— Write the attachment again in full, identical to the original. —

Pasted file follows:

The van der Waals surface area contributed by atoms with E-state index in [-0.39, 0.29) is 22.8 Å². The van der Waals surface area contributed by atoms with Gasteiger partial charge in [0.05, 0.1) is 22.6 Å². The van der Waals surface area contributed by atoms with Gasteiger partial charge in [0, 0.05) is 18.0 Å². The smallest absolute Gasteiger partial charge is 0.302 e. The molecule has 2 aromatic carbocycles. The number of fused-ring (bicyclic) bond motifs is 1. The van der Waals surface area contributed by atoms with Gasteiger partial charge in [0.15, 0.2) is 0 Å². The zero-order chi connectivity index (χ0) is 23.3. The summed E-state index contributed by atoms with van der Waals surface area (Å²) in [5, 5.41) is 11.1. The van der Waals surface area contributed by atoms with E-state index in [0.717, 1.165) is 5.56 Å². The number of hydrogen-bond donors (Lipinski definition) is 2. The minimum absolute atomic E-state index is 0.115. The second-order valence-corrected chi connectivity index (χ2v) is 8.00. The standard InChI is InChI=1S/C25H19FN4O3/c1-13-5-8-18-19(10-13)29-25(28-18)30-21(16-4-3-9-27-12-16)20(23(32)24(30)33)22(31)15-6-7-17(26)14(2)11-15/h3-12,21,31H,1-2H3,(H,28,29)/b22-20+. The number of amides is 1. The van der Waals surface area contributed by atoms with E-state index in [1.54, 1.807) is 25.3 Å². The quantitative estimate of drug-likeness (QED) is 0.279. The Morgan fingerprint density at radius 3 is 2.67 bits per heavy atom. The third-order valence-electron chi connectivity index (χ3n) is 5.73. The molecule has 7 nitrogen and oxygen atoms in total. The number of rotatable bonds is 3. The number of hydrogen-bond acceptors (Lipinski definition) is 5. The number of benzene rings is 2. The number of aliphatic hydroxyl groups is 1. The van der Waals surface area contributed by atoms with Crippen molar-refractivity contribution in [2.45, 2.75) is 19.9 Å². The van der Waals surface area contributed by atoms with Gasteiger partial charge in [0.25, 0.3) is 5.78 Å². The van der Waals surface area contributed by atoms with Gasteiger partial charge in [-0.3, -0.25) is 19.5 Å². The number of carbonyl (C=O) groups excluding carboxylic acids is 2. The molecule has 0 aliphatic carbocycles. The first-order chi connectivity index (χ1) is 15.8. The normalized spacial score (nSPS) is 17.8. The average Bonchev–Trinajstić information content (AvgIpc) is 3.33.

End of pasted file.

The van der Waals surface area contributed by atoms with E-state index in [-0.39, 0.29) is 22.8 Å². The van der Waals surface area contributed by atoms with Gasteiger partial charge in [0.05, 0.1) is 22.6 Å². The van der Waals surface area contributed by atoms with Gasteiger partial charge in [0, 0.05) is 18.0 Å². The smallest absolute Gasteiger partial charge is 0.302 e. The molecule has 2 aromatic carbocycles. The number of fused-ring (bicyclic) bond motifs is 1. The van der Waals surface area contributed by atoms with Gasteiger partial charge in [0.15, 0.2) is 0 Å². The zero-order chi connectivity index (χ0) is 23.3. The summed E-state index contributed by atoms with van der Waals surface area (Å²) in [5, 5.41) is 11.1. The van der Waals surface area contributed by atoms with E-state index in [0.717, 1.165) is 5.56 Å². The number of hydrogen-bond donors (Lipinski definition) is 2. The minimum absolute atomic E-state index is 0.115. The second-order valence-corrected chi connectivity index (χ2v) is 8.00. The standard InChI is InChI=1S/C25H19FN4O3/c1-13-5-8-18-19(10-13)29-25(28-18)30-21(16-4-3-9-27-12-16)20(23(32)24(30)33)22(31)15-6-7-17(26)14(2)11-15/h3-12,21,31H,1-2H3,(H,28,29)/b22-20+. The number of amides is 1. The van der Waals surface area contributed by atoms with E-state index in [1.54, 1.807) is 25.3 Å². The quantitative estimate of drug-likeness (QED) is 0.279. The Morgan fingerprint density at radius 3 is 2.67 bits per heavy atom. The third-order valence-electron chi connectivity index (χ3n) is 5.73. The molecule has 7 nitrogen and oxygen atoms in total. The number of rotatable bonds is 3. The number of hydrogen-bond acceptors (Lipinski definition) is 5. The number of benzene rings is 2. The number of aliphatic hydroxyl groups is 1. The van der Waals surface area contributed by atoms with Crippen molar-refractivity contribution in [2.45, 2.75) is 19.9 Å². The van der Waals surface area contributed by atoms with Gasteiger partial charge in [0.25, 0.3) is 5.78 Å². The van der Waals surface area contributed by atoms with Gasteiger partial charge in [-0.3, -0.25) is 19.5 Å². The number of carbonyl (C=O) groups excluding carboxylic acids is 2. The molecule has 0 aliphatic carbocycles. The first-order chi connectivity index (χ1) is 15.8. The normalized spacial score (nSPS) is 17.8. The average Bonchev–Trinajstić information content (AvgIpc) is 3.33.